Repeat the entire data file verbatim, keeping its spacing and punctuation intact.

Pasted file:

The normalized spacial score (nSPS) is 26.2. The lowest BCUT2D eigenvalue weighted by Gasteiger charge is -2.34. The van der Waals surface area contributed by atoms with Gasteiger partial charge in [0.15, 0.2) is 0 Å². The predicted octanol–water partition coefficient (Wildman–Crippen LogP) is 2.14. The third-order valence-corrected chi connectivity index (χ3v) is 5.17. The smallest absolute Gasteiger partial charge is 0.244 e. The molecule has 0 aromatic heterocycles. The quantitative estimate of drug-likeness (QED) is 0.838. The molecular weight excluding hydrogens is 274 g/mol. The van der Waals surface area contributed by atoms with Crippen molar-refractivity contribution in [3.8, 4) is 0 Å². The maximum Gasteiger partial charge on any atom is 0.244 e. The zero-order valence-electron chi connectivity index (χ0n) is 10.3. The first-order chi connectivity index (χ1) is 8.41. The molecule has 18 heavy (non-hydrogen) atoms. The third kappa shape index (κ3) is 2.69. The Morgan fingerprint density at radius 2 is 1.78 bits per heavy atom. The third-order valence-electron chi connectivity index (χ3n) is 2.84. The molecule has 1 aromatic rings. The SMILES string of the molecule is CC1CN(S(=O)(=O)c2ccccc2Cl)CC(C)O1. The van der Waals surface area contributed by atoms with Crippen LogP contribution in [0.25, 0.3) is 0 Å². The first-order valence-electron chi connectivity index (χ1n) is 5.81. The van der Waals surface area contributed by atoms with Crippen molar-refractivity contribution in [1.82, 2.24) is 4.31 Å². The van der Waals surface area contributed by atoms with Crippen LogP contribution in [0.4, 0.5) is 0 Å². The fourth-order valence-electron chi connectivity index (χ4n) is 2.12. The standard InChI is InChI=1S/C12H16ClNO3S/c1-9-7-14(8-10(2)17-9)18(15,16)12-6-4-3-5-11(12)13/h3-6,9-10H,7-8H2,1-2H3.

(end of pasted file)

The normalized spacial score (nSPS) is 26.2. The lowest BCUT2D eigenvalue weighted by Gasteiger charge is -2.34. The van der Waals surface area contributed by atoms with Gasteiger partial charge in [0.15, 0.2) is 0 Å². The predicted octanol–water partition coefficient (Wildman–Crippen LogP) is 2.14. The third-order valence-corrected chi connectivity index (χ3v) is 5.17. The smallest absolute Gasteiger partial charge is 0.244 e. The molecule has 0 aromatic heterocycles. The quantitative estimate of drug-likeness (QED) is 0.838. The molecular weight excluding hydrogens is 274 g/mol. The van der Waals surface area contributed by atoms with Crippen molar-refractivity contribution in [3.8, 4) is 0 Å². The maximum Gasteiger partial charge on any atom is 0.244 e. The zero-order valence-electron chi connectivity index (χ0n) is 10.3. The first-order chi connectivity index (χ1) is 8.41. The molecule has 18 heavy (non-hydrogen) atoms. The third kappa shape index (κ3) is 2.69. The Morgan fingerprint density at radius 2 is 1.78 bits per heavy atom. The third-order valence-electron chi connectivity index (χ3n) is 2.84. The molecule has 1 aromatic rings. The SMILES string of the molecule is CC1CN(S(=O)(=O)c2ccccc2Cl)CC(C)O1. The van der Waals surface area contributed by atoms with Crippen LogP contribution in [0.25, 0.3) is 0 Å². The first-order valence-electron chi connectivity index (χ1n) is 5.81. The van der Waals surface area contributed by atoms with Crippen molar-refractivity contribution in [1.82, 2.24) is 4.31 Å². The van der Waals surface area contributed by atoms with Crippen LogP contribution in [0.4, 0.5) is 0 Å². The fourth-order valence-electron chi connectivity index (χ4n) is 2.12. The standard InChI is InChI=1S/C12H16ClNO3S/c1-9-7-14(8-10(2)17-9)18(15,16)12-6-4-3-5-11(12)13/h3-6,9-10H,7-8H2,1-2H3.